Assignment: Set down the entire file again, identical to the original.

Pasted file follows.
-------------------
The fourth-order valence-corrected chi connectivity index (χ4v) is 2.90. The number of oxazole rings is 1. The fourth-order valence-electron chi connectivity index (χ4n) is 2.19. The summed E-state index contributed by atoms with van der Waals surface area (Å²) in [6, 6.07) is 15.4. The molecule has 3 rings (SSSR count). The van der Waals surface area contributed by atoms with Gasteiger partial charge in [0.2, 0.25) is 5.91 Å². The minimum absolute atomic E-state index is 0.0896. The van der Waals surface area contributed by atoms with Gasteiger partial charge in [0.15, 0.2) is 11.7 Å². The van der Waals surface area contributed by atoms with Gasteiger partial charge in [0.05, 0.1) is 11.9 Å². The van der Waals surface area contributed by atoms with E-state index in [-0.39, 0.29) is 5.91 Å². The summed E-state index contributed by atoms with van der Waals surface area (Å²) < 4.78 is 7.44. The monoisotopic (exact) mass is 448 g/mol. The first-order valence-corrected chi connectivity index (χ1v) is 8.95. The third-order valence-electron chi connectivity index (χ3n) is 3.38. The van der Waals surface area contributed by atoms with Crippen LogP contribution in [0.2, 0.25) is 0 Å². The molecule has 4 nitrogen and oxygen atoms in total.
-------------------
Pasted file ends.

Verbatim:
The fourth-order valence-corrected chi connectivity index (χ4v) is 2.90. The number of oxazole rings is 1. The fourth-order valence-electron chi connectivity index (χ4n) is 2.19. The summed E-state index contributed by atoms with van der Waals surface area (Å²) in [6, 6.07) is 15.4. The molecule has 3 rings (SSSR count). The van der Waals surface area contributed by atoms with Gasteiger partial charge in [0.2, 0.25) is 5.91 Å². The minimum absolute atomic E-state index is 0.0896. The van der Waals surface area contributed by atoms with Gasteiger partial charge in [0.15, 0.2) is 11.7 Å². The van der Waals surface area contributed by atoms with Gasteiger partial charge in [0.05, 0.1) is 11.9 Å². The van der Waals surface area contributed by atoms with E-state index in [-0.39, 0.29) is 5.91 Å². The summed E-state index contributed by atoms with van der Waals surface area (Å²) < 4.78 is 7.44. The monoisotopic (exact) mass is 448 g/mol. The first-order valence-corrected chi connectivity index (χ1v) is 8.95. The third-order valence-electron chi connectivity index (χ3n) is 3.38. The van der Waals surface area contributed by atoms with Crippen LogP contribution in [0.2, 0.25) is 0 Å². The molecule has 4 nitrogen and oxygen atoms in total.